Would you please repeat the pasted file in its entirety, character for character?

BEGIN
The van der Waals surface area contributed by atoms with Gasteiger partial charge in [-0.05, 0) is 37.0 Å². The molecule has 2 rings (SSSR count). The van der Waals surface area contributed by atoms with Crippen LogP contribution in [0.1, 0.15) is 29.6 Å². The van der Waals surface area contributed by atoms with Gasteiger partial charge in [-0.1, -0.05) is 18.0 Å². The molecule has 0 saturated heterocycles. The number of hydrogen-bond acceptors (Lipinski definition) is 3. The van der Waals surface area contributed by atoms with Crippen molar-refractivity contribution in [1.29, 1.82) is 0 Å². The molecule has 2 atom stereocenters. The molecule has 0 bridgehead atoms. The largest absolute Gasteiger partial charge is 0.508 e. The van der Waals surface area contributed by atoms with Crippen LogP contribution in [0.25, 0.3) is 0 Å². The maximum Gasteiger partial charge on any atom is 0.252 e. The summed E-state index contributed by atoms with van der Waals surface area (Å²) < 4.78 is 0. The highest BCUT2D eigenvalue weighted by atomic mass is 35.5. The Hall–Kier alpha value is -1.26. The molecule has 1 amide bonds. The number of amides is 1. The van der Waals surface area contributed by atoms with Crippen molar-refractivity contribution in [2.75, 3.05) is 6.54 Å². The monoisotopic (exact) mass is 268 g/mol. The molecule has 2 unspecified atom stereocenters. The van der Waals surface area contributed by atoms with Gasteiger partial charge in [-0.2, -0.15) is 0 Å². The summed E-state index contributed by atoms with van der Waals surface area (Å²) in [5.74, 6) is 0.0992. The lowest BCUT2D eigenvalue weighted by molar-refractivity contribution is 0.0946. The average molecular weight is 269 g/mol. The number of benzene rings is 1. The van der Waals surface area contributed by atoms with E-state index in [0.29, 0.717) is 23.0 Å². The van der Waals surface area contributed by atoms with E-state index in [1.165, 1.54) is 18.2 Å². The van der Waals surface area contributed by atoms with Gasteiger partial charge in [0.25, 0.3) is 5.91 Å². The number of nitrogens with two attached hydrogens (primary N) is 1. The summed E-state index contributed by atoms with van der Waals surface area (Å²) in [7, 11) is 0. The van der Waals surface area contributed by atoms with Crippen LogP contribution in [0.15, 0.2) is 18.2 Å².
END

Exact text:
The van der Waals surface area contributed by atoms with Gasteiger partial charge in [-0.05, 0) is 37.0 Å². The molecule has 2 rings (SSSR count). The van der Waals surface area contributed by atoms with Crippen LogP contribution in [0.1, 0.15) is 29.6 Å². The van der Waals surface area contributed by atoms with Gasteiger partial charge in [-0.1, -0.05) is 18.0 Å². The molecule has 0 saturated heterocycles. The number of hydrogen-bond acceptors (Lipinski definition) is 3. The van der Waals surface area contributed by atoms with Crippen molar-refractivity contribution in [1.29, 1.82) is 0 Å². The molecule has 2 atom stereocenters. The molecule has 0 bridgehead atoms. The largest absolute Gasteiger partial charge is 0.508 e. The van der Waals surface area contributed by atoms with Crippen LogP contribution in [0.25, 0.3) is 0 Å². The maximum Gasteiger partial charge on any atom is 0.252 e. The summed E-state index contributed by atoms with van der Waals surface area (Å²) < 4.78 is 0. The highest BCUT2D eigenvalue weighted by atomic mass is 35.5. The Hall–Kier alpha value is -1.26. The molecule has 1 amide bonds. The number of amides is 1. The van der Waals surface area contributed by atoms with Crippen molar-refractivity contribution in [2.75, 3.05) is 6.54 Å². The monoisotopic (exact) mass is 268 g/mol. The molecule has 2 unspecified atom stereocenters. The van der Waals surface area contributed by atoms with Gasteiger partial charge in [-0.2, -0.15) is 0 Å². The summed E-state index contributed by atoms with van der Waals surface area (Å²) in [5.74, 6) is 0.0992. The lowest BCUT2D eigenvalue weighted by molar-refractivity contribution is 0.0946. The average molecular weight is 269 g/mol. The number of benzene rings is 1. The van der Waals surface area contributed by atoms with E-state index in [0.29, 0.717) is 23.0 Å². The van der Waals surface area contributed by atoms with E-state index in [1.165, 1.54) is 18.2 Å². The van der Waals surface area contributed by atoms with Gasteiger partial charge in [0.25, 0.3) is 5.91 Å². The number of nitrogens with two attached hydrogens (primary N) is 1. The summed E-state index contributed by atoms with van der Waals surface area (Å²) in [7, 11) is 0. The van der Waals surface area contributed by atoms with Crippen LogP contribution in [0.15, 0.2) is 18.2 Å².